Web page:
Today, there are only just over half a million people in the U.K. who hold either a firearm or shotgun certificate. This wasn’t always the case: after the Dunblane school shooting in Scotland on March 13, 1996—an event that remains the deadliest mass shooting in British history—the U.K. saw a major political shift in the gun control debate.
Members of the British public were rightly horrified, leading to an effective grassroots campaign by the parents of the murdered students. The slaying of 16 five- and six-year-olds—along with their 45-year-old teacher—created an intense public debate on gun control laws across the country.
As a result of this massacre, an inquiry recommended that the U.K. government bring in stricter controls on handgun ownership. Two major Firearms Acts were introduced over the next year that banned all cartridge ammunition handguns in England, Scotland and Wales.
According to BBC data, in 2020, gun-related killings comprised just 4% of all homicides in the U.K., compared to 79% of all homicides in the U.S.
The passionate response from U.K. citizens who were appalled by this tragedy played a central role in ensuring that the government responded by outlawing the purchase and ownership of the guns that were viewed to be the most dangerous. Gun reform in Australia also became an urgent topic in Australia in 1996 after the Port Arthur massacre that saw 35 people killed. Just 12 days after the attack, then Australian prime minister John Howard announced a comprehensive package of gun reform laws.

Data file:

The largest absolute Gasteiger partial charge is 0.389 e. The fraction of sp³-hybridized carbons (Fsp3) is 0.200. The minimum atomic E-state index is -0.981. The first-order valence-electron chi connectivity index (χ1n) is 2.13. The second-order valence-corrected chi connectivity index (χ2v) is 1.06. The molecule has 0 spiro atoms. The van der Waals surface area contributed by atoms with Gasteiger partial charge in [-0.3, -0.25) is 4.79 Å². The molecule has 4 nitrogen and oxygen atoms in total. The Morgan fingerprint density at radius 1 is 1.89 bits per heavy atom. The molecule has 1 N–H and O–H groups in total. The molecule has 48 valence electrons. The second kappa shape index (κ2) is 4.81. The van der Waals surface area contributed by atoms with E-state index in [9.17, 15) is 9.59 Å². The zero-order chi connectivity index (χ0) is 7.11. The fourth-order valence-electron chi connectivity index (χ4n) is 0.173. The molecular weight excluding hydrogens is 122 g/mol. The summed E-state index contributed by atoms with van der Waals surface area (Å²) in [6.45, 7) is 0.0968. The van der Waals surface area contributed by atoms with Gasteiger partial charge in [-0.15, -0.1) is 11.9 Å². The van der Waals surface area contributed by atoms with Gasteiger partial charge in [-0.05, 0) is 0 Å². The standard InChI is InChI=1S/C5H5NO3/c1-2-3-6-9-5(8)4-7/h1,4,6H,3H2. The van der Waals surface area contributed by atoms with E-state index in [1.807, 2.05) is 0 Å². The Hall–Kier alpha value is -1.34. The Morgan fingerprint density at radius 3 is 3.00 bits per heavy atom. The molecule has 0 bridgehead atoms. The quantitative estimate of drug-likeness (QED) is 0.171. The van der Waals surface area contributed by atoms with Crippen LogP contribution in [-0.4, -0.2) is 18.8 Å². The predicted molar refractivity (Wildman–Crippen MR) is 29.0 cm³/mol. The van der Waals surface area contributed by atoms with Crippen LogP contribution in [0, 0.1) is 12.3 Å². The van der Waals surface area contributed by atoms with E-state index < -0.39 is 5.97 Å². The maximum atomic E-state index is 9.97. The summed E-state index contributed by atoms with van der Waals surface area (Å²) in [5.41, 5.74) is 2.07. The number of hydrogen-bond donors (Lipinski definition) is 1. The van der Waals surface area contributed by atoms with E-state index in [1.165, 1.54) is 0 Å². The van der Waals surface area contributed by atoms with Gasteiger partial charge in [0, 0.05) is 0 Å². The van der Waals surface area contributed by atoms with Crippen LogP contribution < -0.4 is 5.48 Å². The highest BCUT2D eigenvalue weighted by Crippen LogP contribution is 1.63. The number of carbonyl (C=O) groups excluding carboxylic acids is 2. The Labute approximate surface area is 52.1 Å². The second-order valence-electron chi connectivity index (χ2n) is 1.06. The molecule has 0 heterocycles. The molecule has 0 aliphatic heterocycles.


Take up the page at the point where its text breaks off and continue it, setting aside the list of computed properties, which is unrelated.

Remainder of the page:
Compare this to the massacre at Sandy Hook in 2012 in the US, which was met by a total failure to implement Senator Dianne Feinstein’s proposed Assault Weapons Ban of 2013, a bill that would have banned the sale of over 150 assault weapons with the ability to hold more than 10 rounds at a time. In response to that disaster, the NRA proposed that schools employ armed guards as a measure of protection.
That’s a far cry from the U.K., where if a firearm license is wanted, applicants must obtain a certificate from the chief officer of their police force area and prove they have a good reason for having the firearm, be fit to be entrusted with a firearm, and that the public safety or peace will not be endangered. In the United States, the mere implication of stricter screening policies for firearm purchases becomes an instant Trumpian talking point.